The UK health secretary has admitted that measures previously in force under ‘Tier 3’ are no longer sufficient to contain the new strain of the virus as he failed to rule out another national lockdown amid soaring infection rates.
Speaking on Monday morning, British health secretary Matt Hancock told Sky News that the government is not “ruling anything out” amid calls from the opposition leader, Keir Starmer, to introduce a national lockdown within 24 hours.
“This new variant is much easier to catch, it is much more transmissible, and we’re now seeing the effect of that in lots of different parts of the country, unfortunately,” the health secretary said.
It is down to people’s behaviour, frankly. What matters is, yes of course, the rules that we put in place, but it is also about how people act.
Hancock added that Tier 3, previously the highest of England’s tier system before the introduction of a fourth, stricter tier, is no longer sufficient to contain the virus as it is believed that most of the infections in the UK are caused by the new, highly infectious strain.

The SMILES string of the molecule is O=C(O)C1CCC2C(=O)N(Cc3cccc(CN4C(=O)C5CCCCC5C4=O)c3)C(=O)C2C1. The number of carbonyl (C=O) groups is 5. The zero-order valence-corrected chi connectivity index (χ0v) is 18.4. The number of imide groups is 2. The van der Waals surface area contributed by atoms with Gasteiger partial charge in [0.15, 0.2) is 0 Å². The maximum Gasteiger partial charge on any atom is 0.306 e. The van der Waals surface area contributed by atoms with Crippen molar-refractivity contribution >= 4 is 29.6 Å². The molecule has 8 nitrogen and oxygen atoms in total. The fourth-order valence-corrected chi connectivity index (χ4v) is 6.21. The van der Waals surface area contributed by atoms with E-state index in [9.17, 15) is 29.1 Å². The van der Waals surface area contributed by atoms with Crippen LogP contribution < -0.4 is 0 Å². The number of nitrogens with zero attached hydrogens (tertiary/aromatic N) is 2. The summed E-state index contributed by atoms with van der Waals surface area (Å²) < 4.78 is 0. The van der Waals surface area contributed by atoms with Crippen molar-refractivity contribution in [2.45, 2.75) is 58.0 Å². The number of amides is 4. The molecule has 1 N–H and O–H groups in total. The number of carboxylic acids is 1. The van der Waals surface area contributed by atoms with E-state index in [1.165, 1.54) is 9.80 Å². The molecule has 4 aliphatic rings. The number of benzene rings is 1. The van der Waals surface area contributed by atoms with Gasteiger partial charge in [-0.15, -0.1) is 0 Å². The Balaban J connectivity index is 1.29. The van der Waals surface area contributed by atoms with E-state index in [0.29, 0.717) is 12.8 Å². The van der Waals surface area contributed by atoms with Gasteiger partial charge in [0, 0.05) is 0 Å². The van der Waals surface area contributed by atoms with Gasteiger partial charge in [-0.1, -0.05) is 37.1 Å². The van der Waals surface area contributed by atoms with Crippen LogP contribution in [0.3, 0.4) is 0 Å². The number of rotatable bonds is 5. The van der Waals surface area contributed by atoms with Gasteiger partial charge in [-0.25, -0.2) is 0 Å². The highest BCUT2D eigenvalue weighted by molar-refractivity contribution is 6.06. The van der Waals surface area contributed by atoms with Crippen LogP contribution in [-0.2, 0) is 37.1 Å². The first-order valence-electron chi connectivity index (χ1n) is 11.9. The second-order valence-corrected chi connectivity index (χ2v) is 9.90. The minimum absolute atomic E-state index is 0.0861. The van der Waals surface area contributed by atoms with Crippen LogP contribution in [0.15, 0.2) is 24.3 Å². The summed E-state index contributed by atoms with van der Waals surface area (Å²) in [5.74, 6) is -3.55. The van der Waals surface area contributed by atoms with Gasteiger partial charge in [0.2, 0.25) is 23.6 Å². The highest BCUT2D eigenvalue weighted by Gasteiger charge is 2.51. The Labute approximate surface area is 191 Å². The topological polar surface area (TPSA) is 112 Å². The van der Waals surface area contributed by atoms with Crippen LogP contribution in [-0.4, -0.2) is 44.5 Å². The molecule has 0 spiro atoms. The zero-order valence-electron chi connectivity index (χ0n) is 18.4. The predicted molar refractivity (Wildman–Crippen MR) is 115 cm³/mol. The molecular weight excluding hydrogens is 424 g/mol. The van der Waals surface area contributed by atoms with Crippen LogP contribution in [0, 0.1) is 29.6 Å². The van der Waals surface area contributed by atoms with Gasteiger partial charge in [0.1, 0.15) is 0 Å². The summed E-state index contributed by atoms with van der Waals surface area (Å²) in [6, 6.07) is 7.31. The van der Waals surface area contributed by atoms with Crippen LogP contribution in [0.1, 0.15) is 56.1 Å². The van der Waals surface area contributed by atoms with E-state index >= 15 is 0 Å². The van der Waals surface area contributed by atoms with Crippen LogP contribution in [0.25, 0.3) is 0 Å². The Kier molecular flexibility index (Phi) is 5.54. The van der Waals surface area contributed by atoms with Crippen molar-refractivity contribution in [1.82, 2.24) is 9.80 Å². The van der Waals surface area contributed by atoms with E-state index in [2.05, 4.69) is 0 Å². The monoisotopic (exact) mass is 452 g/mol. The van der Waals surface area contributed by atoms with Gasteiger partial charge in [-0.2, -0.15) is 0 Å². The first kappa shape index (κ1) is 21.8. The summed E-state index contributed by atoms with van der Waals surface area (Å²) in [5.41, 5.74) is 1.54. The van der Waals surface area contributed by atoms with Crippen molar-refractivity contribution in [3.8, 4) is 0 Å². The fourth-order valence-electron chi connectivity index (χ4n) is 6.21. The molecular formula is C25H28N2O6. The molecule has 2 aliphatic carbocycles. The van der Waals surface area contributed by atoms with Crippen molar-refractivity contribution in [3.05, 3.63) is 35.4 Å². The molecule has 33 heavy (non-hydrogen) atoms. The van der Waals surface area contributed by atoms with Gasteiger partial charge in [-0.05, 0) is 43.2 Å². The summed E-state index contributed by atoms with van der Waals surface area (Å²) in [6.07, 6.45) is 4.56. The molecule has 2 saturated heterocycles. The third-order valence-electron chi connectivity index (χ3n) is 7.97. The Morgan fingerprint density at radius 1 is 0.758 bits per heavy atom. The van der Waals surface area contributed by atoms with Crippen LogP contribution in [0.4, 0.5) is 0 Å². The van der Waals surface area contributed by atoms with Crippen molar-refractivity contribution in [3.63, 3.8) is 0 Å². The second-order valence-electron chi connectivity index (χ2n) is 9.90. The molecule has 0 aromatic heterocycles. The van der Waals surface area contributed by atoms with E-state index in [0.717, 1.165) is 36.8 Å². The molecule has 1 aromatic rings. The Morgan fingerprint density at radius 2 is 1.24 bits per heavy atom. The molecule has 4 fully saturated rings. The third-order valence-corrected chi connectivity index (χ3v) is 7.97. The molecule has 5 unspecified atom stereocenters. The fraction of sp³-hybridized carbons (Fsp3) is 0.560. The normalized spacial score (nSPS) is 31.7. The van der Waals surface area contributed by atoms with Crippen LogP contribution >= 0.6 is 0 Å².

The health secretary also highlighted his concerns about the emergence of the ‘South African variant’ in the UK, noting that it could be “even more of a problem” than the British strain which is already highly prevalent across the country.
Hancock’s comments come after the Labour leader, Starmer, called on the government to introduce a new national lockdown within 24 hours on Sunday.
“I say bring in those restrictions now, national restrictions within the next 24 hours. That has to be the first step to controlling the virus,” Starmer asserted, claiming that the virus is “clearly out of control.”
Speaking earlier on Sunday, Prime Minister, Boris Johnson had also hinted at the introduction of new, tougher measures.
“It may be that we need to do things in the next few weeks that may be tougher. I’m fully reconciled to that. I think the whole country is fully reconciled to that,” Johnson told the BBC.
Monday also marks the start of the UK’s inoculation programme with the Oxford-AstraZeneca vaccine. Health authorities there have been warned that they may need to immunise as many as two million each week to avoid a “catastrophic” start to the new year.
On Sunday, authorities registered 54,990 infections and 454 new deaths.
In total there have been 2,654,779 cases recorded in the UK since the start of the pandemic and 75,024 deaths.
Like this story? Share it with a friend!